So it would be simplistic to see last year’s decision to close Delhi’s Rajghat thermal power plant and use the site for a 5,000 kilowatt (KW) solar park as a metaphor for India’s power sector. Renewables are not yet displacing conventional power generation. 2020 will see the growing integration of renewable and conventional power that India needs.
This brings us to transmission and distribution (T&D). Integrating renewable and conventional power supplies requires grid modernisation.
Conventional T&D infrastructure will continue to be the norm in established urban centres. Even here, however, as we incorporate ever greater amounts of power from intermittent renewable sources such as wind and solar into the grid, there will be a growing need to invest in battery storage. This will need to be combined with smart distribution management systems that enable the smooth and on-demand integration of energy from conventional and renewable sources to ensure there is always enough power to meet end-users’ needs; and that the system has the resilience to cope with atypical demand patterns and factors like equipment failure and severe weather events.
Although grid connectivity will also be the mainstay for many rural electrification programmes, some states are considering extending the role of microgrids beyond the electrification of the most difficult to reach communities. By official definition, a village is electrified if 10 per cent of homes have a power connection, which means that in many electrified villages there remains the scope to increase the number of connected homes, and the reliability of supply. Microgrids offer the potential to achieve this.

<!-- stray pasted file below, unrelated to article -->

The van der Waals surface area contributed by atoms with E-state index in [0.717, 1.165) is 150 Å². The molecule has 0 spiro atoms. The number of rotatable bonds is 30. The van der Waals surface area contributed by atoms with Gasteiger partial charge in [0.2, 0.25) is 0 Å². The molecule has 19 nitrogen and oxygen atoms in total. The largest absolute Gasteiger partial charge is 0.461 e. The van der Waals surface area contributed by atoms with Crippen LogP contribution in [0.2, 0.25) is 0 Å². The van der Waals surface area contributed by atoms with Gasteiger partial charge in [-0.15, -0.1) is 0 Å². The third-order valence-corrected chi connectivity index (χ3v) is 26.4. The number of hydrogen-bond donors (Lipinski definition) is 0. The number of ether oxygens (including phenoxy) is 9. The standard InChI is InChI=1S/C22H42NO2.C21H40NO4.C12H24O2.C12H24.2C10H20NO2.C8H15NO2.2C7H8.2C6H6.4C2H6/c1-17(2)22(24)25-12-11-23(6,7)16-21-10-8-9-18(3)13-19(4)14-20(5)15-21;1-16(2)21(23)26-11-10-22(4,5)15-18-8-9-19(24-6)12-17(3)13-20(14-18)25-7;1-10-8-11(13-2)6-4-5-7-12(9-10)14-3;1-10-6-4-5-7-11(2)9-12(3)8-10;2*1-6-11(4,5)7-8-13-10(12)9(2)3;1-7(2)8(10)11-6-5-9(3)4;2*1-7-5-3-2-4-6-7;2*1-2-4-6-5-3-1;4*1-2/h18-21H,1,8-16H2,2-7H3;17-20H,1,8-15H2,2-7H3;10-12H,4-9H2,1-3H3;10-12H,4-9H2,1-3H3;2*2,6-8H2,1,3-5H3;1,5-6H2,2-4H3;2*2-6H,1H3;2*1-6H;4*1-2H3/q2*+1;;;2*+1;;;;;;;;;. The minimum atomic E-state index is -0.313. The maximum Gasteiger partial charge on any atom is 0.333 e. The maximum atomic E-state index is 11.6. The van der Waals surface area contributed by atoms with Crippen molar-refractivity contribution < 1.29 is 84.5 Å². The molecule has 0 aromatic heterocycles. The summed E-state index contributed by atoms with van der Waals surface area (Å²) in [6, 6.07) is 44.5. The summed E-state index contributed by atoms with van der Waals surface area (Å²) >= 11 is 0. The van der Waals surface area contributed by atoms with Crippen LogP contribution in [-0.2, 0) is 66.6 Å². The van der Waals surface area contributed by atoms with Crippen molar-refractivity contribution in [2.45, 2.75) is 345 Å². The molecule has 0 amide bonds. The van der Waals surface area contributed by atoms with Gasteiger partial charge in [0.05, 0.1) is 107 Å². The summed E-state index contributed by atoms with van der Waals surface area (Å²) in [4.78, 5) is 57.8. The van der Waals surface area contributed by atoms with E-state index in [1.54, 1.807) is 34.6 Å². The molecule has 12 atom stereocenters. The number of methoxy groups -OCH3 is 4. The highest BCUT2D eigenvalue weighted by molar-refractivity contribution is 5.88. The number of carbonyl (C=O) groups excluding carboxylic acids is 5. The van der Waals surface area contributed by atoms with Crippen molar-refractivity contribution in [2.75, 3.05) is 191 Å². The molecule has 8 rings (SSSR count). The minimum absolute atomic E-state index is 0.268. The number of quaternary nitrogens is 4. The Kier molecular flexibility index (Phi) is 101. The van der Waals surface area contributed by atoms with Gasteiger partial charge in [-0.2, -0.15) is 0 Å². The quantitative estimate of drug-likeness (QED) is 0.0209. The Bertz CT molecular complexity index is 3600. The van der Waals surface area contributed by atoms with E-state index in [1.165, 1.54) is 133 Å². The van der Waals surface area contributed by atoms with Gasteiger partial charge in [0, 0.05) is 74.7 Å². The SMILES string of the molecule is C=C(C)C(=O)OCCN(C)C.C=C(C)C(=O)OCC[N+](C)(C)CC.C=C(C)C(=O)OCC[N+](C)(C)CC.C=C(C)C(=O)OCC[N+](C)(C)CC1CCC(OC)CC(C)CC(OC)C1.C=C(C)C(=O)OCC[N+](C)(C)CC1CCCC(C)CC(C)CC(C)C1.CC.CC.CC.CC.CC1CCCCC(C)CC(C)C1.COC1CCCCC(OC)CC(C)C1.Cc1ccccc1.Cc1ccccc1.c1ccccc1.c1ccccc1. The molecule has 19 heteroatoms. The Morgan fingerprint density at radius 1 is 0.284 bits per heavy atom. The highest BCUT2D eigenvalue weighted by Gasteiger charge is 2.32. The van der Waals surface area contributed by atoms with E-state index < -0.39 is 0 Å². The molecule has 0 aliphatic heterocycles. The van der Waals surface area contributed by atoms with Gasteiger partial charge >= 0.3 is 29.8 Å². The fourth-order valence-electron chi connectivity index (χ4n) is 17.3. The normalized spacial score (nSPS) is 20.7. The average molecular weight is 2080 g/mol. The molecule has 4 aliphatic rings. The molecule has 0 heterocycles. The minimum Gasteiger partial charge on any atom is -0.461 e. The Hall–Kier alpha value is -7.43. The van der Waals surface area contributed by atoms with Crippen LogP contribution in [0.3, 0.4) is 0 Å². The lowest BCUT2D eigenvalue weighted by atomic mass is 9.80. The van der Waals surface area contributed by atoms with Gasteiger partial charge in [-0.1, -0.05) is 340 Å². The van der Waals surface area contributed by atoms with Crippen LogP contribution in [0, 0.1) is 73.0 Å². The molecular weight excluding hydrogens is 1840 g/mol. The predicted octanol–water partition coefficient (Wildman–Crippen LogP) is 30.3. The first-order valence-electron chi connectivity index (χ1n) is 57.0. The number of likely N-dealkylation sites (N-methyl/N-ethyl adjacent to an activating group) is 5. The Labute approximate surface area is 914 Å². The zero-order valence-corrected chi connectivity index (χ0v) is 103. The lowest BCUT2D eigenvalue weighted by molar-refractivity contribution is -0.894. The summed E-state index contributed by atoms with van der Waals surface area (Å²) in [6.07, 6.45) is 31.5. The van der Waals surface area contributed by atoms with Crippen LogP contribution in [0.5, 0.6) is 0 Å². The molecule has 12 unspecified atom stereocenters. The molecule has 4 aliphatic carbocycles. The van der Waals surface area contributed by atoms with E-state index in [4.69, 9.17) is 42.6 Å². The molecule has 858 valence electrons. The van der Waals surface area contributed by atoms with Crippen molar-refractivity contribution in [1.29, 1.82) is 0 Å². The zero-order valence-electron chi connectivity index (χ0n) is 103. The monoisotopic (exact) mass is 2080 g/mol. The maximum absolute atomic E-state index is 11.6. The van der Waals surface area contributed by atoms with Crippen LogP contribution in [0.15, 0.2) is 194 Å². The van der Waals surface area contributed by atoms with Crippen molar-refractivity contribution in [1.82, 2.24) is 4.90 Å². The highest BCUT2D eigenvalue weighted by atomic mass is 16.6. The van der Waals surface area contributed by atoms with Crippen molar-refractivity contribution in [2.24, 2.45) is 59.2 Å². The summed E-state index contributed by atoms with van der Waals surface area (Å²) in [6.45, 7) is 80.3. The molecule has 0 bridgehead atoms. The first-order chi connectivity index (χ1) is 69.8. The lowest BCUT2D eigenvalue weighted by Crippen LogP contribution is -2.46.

Core components of a typical rural microgrid include small-scale solar and wind generation, coupled to an optimised battery storage system. With battery storage microgrids offer performance comparable, or better, than many rural grid connections. This is especially applicable in instances where extending the grid will create power losses as transmission and distribution distances are increased. As grid connectivity is extended to remote communities, microgrids also offer the potential to integrate local and centrally generated power – providing greater resilience.